“We weigh their weight and measure their height, we take that down and use a calculation method and then we let them know whether they are within the normal range for their height or whether they are overweight, obese or underweight,” she said.

The testing left Witsie Sannie Baloyi smiling at the paper holding his results.

BMI Drive: Karin vander Walt, senior catering manager calculating student’s BMI to make them aware of the health implications of the food they eat. Photo: Nqobile Dludla
BMI Drive: Karin vander Walt, senior catering manager calculating student’s BMI to make them aware of the health implications of the food they eat. Photo: Nqobile Dludla

He said learning a BMI could be “traumatic”. Though Baloyi was happy with his results he said would still try to improve his lifestyle.

“It’s [BMI] somewhere along the lines of being accurate but it traumatizes people. Now I’m going to try eating healthy food and I’m going to start exercising.”

Royal Mnandi liason officer Bontle Mogapi said the health awareness drive was put in place to provide students with information and the means to lead healthier lifestyles.

While students were queuing, waiting to be measured and weighed, Zazele Mabaso expressed a different opinion as he dodged the weigh-in.

“It’s a waste of time really. What do I gain from knowing my BMI?” Mabaso asked.

Is it useful?

The calculation of BMI is contentious and there are different views of its validity. The intentions of the calculation, to correct unhealthy lifestyles is not in question but the methods of the calculation are in dispute.

For example, a rugby player who weighs 100 kilograms and measures 1.8 metres tall has a BMI score of 30.9, which would fall on the obese side of the BMI scale.

The calculation fails to factor in muscle weight, which is much heavier than fat, so people who are fit and muscular are not catered for in the calculation. “The body mass index becomes worthless when it is used on a general population,” said sport science lecturer Marc Booysen.

He suggested making use of other measurements like hip to waist ratio, in conjunction with a body fat caliber to measure such a diverse population.

He added that BMI “doesn’t look deeper” because it doesn’t give an accurate reading of muscle mass and body fat. Given the example of the “obese” rugby player, he said it would be more accurate to measure body fat in that situation with caliphers.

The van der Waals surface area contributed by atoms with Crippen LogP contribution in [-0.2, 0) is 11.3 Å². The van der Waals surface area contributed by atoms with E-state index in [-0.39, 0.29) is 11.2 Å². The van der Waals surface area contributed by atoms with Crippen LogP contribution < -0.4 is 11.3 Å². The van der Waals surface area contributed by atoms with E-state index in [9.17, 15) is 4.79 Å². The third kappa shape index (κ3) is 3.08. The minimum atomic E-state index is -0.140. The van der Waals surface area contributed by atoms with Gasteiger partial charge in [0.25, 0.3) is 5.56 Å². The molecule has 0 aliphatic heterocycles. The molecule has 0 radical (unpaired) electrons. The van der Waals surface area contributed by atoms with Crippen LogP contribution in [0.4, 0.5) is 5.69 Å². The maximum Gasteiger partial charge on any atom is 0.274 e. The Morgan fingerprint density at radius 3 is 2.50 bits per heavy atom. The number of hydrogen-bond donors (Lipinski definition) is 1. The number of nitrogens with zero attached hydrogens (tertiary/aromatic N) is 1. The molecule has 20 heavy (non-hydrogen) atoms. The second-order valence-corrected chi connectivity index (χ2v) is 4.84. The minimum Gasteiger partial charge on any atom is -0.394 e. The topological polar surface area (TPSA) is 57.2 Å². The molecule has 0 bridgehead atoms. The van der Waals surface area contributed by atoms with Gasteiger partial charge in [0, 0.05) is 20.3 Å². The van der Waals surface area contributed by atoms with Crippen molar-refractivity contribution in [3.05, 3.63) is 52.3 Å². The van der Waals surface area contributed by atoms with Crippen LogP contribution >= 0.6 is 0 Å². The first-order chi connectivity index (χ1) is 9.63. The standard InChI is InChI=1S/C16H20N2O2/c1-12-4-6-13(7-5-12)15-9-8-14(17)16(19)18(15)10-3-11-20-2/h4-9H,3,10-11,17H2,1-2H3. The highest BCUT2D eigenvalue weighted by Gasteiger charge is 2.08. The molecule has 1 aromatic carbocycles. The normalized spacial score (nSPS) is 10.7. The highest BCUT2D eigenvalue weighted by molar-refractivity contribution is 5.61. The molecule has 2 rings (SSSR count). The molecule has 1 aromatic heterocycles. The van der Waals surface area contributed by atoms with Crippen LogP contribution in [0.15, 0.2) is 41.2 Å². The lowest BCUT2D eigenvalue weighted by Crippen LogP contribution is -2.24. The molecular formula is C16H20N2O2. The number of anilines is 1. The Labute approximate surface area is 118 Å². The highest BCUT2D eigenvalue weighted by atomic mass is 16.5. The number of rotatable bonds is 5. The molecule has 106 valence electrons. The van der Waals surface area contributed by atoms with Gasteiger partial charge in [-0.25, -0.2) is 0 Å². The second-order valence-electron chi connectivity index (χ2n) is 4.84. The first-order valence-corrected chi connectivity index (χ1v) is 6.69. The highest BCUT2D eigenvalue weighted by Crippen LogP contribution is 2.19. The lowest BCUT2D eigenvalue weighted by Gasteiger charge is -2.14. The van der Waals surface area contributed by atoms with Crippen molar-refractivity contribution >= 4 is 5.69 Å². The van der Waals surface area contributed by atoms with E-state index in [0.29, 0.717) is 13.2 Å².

In a case where the population group being measured is fairly similar, like a soccer or rugby team, the BMI could then be useful because those people have a fairly homogenous BMI score said Booysen.

Best reads

Last week saw us delivering another 12 pager, how we did is beyond me, but anyway here goes:

How much for a dozen?

CHEATED: Khanyi Ntsenge spoke candidly about her experience. Photo: Pheladi Sethusa
CHEATED: Khanyi Ntsenge spoke candidly about her experience. Photo: Pheladi Sethusa

From being on the pill for a month, to injecting herself every day, twice a day for two weeks, to having one simple operation that she couldn’t even recall, one Witsie has given the gift of life to a couple.

The money

Young women can make up to R6 000 by giving their eggs to couples who cannot produce on their own, said Colleen Oates from Baby Miracles.

“Some couples pay the clinic up to R60 000 for treatments and they have a 55% success rate,” said Oates. Clinics make 90% more than the girls donating their eggs. “We have a set fee of R6 000, but I feel it needs to go up a bit,” said Oates. She said people commit themselves and make others’ dreams come true, which should count for something.

The Injections

Girls who donate have to inject hormones that make their eggs larger, which can and often does change their hormones before and after treatment. Some feel bloated, sluggish and get enlarged breasts as side effects, like Witsie Khanyi Ntsenge.